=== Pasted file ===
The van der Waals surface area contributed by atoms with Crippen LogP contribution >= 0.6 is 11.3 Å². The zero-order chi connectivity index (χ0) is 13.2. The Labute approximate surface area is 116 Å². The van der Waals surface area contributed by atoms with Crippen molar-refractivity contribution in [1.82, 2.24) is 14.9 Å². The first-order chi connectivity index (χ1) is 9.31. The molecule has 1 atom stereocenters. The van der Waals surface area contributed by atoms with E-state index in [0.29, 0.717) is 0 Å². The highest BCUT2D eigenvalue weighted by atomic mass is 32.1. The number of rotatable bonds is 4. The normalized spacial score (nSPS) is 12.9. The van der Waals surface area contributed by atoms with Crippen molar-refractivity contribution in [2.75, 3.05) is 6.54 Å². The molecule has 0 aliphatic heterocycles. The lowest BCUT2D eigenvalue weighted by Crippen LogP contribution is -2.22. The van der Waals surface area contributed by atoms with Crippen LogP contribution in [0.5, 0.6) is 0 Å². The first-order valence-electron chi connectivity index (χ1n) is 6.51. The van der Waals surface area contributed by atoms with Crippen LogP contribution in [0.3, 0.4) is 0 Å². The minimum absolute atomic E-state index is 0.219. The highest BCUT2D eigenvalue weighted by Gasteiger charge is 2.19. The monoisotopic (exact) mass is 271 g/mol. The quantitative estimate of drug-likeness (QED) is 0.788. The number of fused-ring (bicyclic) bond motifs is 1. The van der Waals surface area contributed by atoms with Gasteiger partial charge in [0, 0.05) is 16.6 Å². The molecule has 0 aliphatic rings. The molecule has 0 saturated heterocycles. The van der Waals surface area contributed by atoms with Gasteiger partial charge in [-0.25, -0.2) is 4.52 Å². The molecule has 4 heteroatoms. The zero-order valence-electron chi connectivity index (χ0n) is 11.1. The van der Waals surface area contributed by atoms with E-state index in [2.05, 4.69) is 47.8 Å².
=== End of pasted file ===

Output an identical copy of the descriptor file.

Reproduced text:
The van der Waals surface area contributed by atoms with Crippen LogP contribution >= 0.6 is 11.3 Å². The zero-order chi connectivity index (χ0) is 13.2. The Labute approximate surface area is 116 Å². The van der Waals surface area contributed by atoms with Crippen molar-refractivity contribution in [1.82, 2.24) is 14.9 Å². The first-order chi connectivity index (χ1) is 9.31. The molecule has 1 atom stereocenters. The van der Waals surface area contributed by atoms with E-state index in [0.29, 0.717) is 0 Å². The highest BCUT2D eigenvalue weighted by atomic mass is 32.1. The number of rotatable bonds is 4. The normalized spacial score (nSPS) is 12.9. The van der Waals surface area contributed by atoms with Crippen molar-refractivity contribution in [2.75, 3.05) is 6.54 Å². The molecule has 0 aliphatic heterocycles. The lowest BCUT2D eigenvalue weighted by Crippen LogP contribution is -2.22. The van der Waals surface area contributed by atoms with Crippen LogP contribution in [0.5, 0.6) is 0 Å². The first-order valence-electron chi connectivity index (χ1n) is 6.51. The van der Waals surface area contributed by atoms with Crippen LogP contribution in [0.3, 0.4) is 0 Å². The minimum absolute atomic E-state index is 0.219. The highest BCUT2D eigenvalue weighted by Gasteiger charge is 2.19. The monoisotopic (exact) mass is 271 g/mol. The quantitative estimate of drug-likeness (QED) is 0.788. The number of fused-ring (bicyclic) bond motifs is 1. The van der Waals surface area contributed by atoms with Gasteiger partial charge in [0, 0.05) is 16.6 Å². The molecule has 0 aliphatic rings. The molecule has 0 saturated heterocycles. The van der Waals surface area contributed by atoms with Gasteiger partial charge in [-0.25, -0.2) is 4.52 Å². The molecule has 4 heteroatoms. The zero-order valence-electron chi connectivity index (χ0n) is 11.1. The van der Waals surface area contributed by atoms with E-state index in [2.05, 4.69) is 47.8 Å².